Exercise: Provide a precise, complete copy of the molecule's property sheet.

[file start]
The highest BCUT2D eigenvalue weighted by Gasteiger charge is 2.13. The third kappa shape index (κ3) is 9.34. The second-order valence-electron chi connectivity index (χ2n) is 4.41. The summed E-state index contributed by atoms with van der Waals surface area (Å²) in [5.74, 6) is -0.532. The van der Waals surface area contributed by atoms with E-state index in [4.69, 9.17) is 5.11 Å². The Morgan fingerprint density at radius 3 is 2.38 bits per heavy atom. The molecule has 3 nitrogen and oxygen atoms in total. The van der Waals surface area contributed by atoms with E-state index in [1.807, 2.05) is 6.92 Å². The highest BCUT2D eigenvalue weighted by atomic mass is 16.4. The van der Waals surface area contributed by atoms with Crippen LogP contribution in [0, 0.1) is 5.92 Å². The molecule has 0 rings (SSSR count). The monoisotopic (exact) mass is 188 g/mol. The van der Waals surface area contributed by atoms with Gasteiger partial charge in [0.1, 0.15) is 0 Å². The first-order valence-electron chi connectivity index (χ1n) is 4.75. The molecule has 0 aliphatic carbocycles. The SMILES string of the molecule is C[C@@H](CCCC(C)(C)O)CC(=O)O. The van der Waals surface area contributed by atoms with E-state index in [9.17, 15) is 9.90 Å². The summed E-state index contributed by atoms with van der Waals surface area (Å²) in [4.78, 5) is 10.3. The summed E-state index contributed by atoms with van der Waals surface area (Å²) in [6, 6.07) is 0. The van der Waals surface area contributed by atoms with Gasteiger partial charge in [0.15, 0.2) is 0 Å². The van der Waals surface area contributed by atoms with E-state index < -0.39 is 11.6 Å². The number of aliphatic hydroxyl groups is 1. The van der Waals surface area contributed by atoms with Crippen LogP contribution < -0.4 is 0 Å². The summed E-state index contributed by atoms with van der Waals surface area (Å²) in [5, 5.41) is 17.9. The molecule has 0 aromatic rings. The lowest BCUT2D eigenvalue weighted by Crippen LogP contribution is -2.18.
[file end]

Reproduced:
The highest BCUT2D eigenvalue weighted by Gasteiger charge is 2.13. The third kappa shape index (κ3) is 9.34. The second-order valence-electron chi connectivity index (χ2n) is 4.41. The summed E-state index contributed by atoms with van der Waals surface area (Å²) in [5.74, 6) is -0.532. The van der Waals surface area contributed by atoms with E-state index in [4.69, 9.17) is 5.11 Å². The Morgan fingerprint density at radius 3 is 2.38 bits per heavy atom. The molecule has 3 nitrogen and oxygen atoms in total. The van der Waals surface area contributed by atoms with E-state index in [1.807, 2.05) is 6.92 Å². The highest BCUT2D eigenvalue weighted by atomic mass is 16.4. The van der Waals surface area contributed by atoms with Crippen LogP contribution in [0, 0.1) is 5.92 Å². The molecule has 0 rings (SSSR count). The monoisotopic (exact) mass is 188 g/mol. The van der Waals surface area contributed by atoms with Gasteiger partial charge in [0.1, 0.15) is 0 Å². The first-order valence-electron chi connectivity index (χ1n) is 4.75. The molecule has 0 aliphatic carbocycles. The SMILES string of the molecule is C[C@@H](CCCC(C)(C)O)CC(=O)O. The van der Waals surface area contributed by atoms with E-state index in [9.17, 15) is 9.90 Å². The summed E-state index contributed by atoms with van der Waals surface area (Å²) in [4.78, 5) is 10.3. The summed E-state index contributed by atoms with van der Waals surface area (Å²) in [6, 6.07) is 0. The van der Waals surface area contributed by atoms with Gasteiger partial charge in [0.15, 0.2) is 0 Å². The van der Waals surface area contributed by atoms with E-state index < -0.39 is 11.6 Å². The number of aliphatic hydroxyl groups is 1. The van der Waals surface area contributed by atoms with Crippen LogP contribution < -0.4 is 0 Å². The summed E-state index contributed by atoms with van der Waals surface area (Å²) in [5, 5.41) is 17.9. The molecule has 0 aromatic rings. The lowest BCUT2D eigenvalue weighted by Crippen LogP contribution is -2.18.